With Mother’s Day only two days away, I would like to tell you a little bit about the story behind my 11” x 14” acrylic painting “Mom”, portraying my mother at the age of a young kindergarten girl. I painted this artwork for the Arteast exhibition “Rearview Mirror” in 2005. It is one of few paintings that I painted in black and white. I love colours and restricting my palette was rather hard for me.
The photograph I used as a reference was taken in the early 1940s. It was printed as a postcard for sending to relatives. My mother wore a nice dress with a small print, possibly flowers, white socks, ankle boots, and a big white bow in her hair. It must have been hard for her to sit still for the photo session at this young age. In another photo from the session, which I only saw later, you see that her fists are balled even though she is smiling at the camera.
My reference photo was rather sepia than black and white. I am not sure if the photo always looked like this or if the colour changed over the decades.
When I read the rules for the exhibition, I immediately wanted to paint my mother’s portrait because the exhibition theme “Rearview Mirror” resonated with me as a view into the past. The old fashioned portrait was just perfect. I also wanted to challenge myself as I had not painted many portraits before and always felt that “they were not my thing”.
As I have not seen many other photos of my mother as a child and did not have any others in my possession, I had to rely on this sole photograph. Usually, I like to have a couple of reference photos to take what is best out of them to create my painting. I found it quite difficult to get the right shades so that my mother looked natural even though I did not use a black from the tube. Pure black is rather cold and better suited for abstract or comic style paintings. I always mix different darks with Payne's Grey, Burnt Umber, Ultramarine and Cobalt Blue, sometimes adding Alizarin Crimson. At the end, I even added some Cadmium Red to add just a touch of colour, hardly enough to make it a pink.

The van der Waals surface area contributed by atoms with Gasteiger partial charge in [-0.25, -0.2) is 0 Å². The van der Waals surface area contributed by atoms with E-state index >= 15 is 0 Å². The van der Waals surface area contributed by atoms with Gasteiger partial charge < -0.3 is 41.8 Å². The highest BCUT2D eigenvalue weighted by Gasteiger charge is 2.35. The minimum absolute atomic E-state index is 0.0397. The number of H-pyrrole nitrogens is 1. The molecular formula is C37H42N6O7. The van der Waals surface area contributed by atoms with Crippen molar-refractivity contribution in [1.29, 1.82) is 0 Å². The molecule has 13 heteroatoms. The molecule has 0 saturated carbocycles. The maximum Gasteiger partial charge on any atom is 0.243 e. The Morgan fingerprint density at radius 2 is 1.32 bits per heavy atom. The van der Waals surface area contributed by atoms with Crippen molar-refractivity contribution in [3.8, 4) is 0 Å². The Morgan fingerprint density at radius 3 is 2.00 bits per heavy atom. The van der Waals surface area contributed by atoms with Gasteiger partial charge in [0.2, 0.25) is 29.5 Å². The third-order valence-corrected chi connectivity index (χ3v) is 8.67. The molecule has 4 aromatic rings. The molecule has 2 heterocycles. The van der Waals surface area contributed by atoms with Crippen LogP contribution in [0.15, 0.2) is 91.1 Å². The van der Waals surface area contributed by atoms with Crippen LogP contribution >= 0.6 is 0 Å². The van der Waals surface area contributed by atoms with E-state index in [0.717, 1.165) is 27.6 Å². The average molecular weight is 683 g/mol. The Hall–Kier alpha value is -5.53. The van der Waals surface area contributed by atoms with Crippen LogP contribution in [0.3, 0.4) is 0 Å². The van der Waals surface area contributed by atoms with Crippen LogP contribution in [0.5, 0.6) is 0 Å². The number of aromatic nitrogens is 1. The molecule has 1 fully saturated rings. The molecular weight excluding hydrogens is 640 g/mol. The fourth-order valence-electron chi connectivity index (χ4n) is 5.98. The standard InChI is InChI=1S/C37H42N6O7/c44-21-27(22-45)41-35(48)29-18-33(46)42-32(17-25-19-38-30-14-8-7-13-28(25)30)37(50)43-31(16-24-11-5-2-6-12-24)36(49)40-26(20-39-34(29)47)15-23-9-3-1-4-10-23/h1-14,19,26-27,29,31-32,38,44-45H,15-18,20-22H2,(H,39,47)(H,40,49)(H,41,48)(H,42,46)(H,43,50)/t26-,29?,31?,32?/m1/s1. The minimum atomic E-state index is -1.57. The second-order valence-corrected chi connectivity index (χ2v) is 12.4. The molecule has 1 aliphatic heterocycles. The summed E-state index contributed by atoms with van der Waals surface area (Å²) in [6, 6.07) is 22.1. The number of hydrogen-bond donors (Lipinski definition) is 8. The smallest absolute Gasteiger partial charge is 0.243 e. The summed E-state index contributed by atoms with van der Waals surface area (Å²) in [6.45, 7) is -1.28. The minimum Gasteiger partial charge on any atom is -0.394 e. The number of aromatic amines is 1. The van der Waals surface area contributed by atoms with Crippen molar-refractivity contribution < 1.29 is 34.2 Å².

I know my mom really likes the painting, and I am still happy with it after all these years. As for painting portraits, I still find them very challenging and after one failed attempt (not a bad painting but just not what the person expected) will stick to portraits of family members. I need to know the persons well to feel comfortable painting them, and to be able to capture their character.
For all of you who are mothers, I wish you a “Happy Mother’s Day”. If you are lucky like me to still have your own mother in your life , I hope you will be able to spend a couple of memorable hours together.
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